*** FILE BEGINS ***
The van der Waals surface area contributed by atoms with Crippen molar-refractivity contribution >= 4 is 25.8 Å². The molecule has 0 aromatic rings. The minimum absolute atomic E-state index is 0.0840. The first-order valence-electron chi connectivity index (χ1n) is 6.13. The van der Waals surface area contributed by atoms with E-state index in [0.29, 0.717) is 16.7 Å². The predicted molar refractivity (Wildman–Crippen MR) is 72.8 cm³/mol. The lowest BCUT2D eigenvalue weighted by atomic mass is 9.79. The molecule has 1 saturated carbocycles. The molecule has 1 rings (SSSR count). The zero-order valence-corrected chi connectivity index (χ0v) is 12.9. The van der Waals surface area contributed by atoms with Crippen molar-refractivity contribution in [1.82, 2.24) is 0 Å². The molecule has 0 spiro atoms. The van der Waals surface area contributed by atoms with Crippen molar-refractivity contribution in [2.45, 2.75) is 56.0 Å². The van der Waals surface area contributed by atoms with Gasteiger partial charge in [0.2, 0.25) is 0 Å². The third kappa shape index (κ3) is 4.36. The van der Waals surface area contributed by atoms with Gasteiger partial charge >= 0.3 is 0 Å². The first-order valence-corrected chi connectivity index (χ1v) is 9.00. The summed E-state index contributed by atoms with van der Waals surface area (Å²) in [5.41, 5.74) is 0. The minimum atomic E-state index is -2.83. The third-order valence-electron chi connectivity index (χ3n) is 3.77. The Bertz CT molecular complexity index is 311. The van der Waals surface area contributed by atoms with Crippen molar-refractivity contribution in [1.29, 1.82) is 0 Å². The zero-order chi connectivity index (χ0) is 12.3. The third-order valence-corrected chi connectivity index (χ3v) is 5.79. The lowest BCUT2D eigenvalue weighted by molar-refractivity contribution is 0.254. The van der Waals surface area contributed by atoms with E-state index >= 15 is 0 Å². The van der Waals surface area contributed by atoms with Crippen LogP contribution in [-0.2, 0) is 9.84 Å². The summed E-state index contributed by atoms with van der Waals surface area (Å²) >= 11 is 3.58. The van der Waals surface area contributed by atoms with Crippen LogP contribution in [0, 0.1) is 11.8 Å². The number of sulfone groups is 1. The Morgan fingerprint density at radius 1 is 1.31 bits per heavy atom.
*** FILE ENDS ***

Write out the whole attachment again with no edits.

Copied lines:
The van der Waals surface area contributed by atoms with Crippen molar-refractivity contribution >= 4 is 25.8 Å². The molecule has 0 aromatic rings. The minimum absolute atomic E-state index is 0.0840. The first-order valence-electron chi connectivity index (χ1n) is 6.13. The van der Waals surface area contributed by atoms with E-state index in [0.29, 0.717) is 16.7 Å². The predicted molar refractivity (Wildman–Crippen MR) is 72.8 cm³/mol. The lowest BCUT2D eigenvalue weighted by atomic mass is 9.79. The molecule has 1 saturated carbocycles. The molecule has 1 rings (SSSR count). The zero-order valence-corrected chi connectivity index (χ0v) is 12.9. The van der Waals surface area contributed by atoms with Crippen molar-refractivity contribution in [1.82, 2.24) is 0 Å². The molecule has 0 spiro atoms. The van der Waals surface area contributed by atoms with Crippen molar-refractivity contribution in [2.45, 2.75) is 56.0 Å². The van der Waals surface area contributed by atoms with Gasteiger partial charge in [0.2, 0.25) is 0 Å². The third kappa shape index (κ3) is 4.36. The van der Waals surface area contributed by atoms with Gasteiger partial charge >= 0.3 is 0 Å². The first-order valence-corrected chi connectivity index (χ1v) is 9.00. The summed E-state index contributed by atoms with van der Waals surface area (Å²) in [5.41, 5.74) is 0. The minimum atomic E-state index is -2.83. The third-order valence-electron chi connectivity index (χ3n) is 3.77. The Bertz CT molecular complexity index is 311. The van der Waals surface area contributed by atoms with Crippen molar-refractivity contribution in [1.29, 1.82) is 0 Å². The zero-order chi connectivity index (χ0) is 12.3. The third-order valence-corrected chi connectivity index (χ3v) is 5.79. The lowest BCUT2D eigenvalue weighted by molar-refractivity contribution is 0.254. The van der Waals surface area contributed by atoms with E-state index >= 15 is 0 Å². The van der Waals surface area contributed by atoms with Crippen LogP contribution in [-0.2, 0) is 9.84 Å². The summed E-state index contributed by atoms with van der Waals surface area (Å²) >= 11 is 3.58. The van der Waals surface area contributed by atoms with Crippen LogP contribution in [0, 0.1) is 11.8 Å². The number of sulfone groups is 1. The Morgan fingerprint density at radius 1 is 1.31 bits per heavy atom.